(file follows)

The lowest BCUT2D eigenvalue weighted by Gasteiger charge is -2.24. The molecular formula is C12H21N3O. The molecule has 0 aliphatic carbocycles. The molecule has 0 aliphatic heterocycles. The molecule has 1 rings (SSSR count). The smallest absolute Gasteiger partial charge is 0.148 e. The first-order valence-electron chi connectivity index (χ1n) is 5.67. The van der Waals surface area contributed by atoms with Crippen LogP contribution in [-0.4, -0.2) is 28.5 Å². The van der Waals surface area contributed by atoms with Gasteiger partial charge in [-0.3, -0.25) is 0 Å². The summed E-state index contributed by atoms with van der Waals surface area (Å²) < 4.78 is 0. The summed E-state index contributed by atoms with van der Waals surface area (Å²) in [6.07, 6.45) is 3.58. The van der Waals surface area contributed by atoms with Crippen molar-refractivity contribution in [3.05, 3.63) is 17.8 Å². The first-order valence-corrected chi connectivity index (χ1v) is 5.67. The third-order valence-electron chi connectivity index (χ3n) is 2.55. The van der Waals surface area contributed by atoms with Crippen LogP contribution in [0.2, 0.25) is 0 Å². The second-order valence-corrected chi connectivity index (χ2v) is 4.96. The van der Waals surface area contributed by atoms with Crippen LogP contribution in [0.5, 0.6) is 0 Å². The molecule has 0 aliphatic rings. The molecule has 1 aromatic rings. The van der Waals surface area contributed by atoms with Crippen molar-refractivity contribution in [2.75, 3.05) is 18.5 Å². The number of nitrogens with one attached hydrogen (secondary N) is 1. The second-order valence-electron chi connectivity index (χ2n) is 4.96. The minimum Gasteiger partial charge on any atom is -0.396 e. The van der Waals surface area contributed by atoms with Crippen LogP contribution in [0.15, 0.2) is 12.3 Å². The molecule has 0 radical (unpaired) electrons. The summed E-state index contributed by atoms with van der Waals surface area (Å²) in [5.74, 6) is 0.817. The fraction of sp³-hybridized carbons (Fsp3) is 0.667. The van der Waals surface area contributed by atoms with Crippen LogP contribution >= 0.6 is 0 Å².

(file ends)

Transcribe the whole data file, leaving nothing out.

The lowest BCUT2D eigenvalue weighted by Gasteiger charge is -2.24. The molecular formula is C12H21N3O. The molecule has 0 aliphatic carbocycles. The molecule has 0 aliphatic heterocycles. The molecule has 1 rings (SSSR count). The smallest absolute Gasteiger partial charge is 0.148 e. The first-order valence-electron chi connectivity index (χ1n) is 5.67. The van der Waals surface area contributed by atoms with Crippen LogP contribution in [-0.4, -0.2) is 28.5 Å². The van der Waals surface area contributed by atoms with Gasteiger partial charge in [-0.3, -0.25) is 0 Å². The summed E-state index contributed by atoms with van der Waals surface area (Å²) < 4.78 is 0. The summed E-state index contributed by atoms with van der Waals surface area (Å²) in [6.07, 6.45) is 3.58. The van der Waals surface area contributed by atoms with Crippen molar-refractivity contribution in [3.05, 3.63) is 17.8 Å². The first-order valence-corrected chi connectivity index (χ1v) is 5.67. The third-order valence-electron chi connectivity index (χ3n) is 2.55. The van der Waals surface area contributed by atoms with Crippen LogP contribution in [0.2, 0.25) is 0 Å². The second-order valence-corrected chi connectivity index (χ2v) is 4.96. The van der Waals surface area contributed by atoms with Crippen LogP contribution in [0.5, 0.6) is 0 Å². The molecule has 0 aliphatic rings. The molecule has 1 aromatic rings. The van der Waals surface area contributed by atoms with Crippen molar-refractivity contribution in [2.75, 3.05) is 18.5 Å². The number of nitrogens with one attached hydrogen (secondary N) is 1. The second-order valence-electron chi connectivity index (χ2n) is 4.96. The minimum Gasteiger partial charge on any atom is -0.396 e. The van der Waals surface area contributed by atoms with Crippen LogP contribution in [0.15, 0.2) is 12.3 Å². The molecule has 0 radical (unpaired) electrons. The summed E-state index contributed by atoms with van der Waals surface area (Å²) in [5.74, 6) is 0.817. The fraction of sp³-hybridized carbons (Fsp3) is 0.667. The van der Waals surface area contributed by atoms with Crippen LogP contribution >= 0.6 is 0 Å².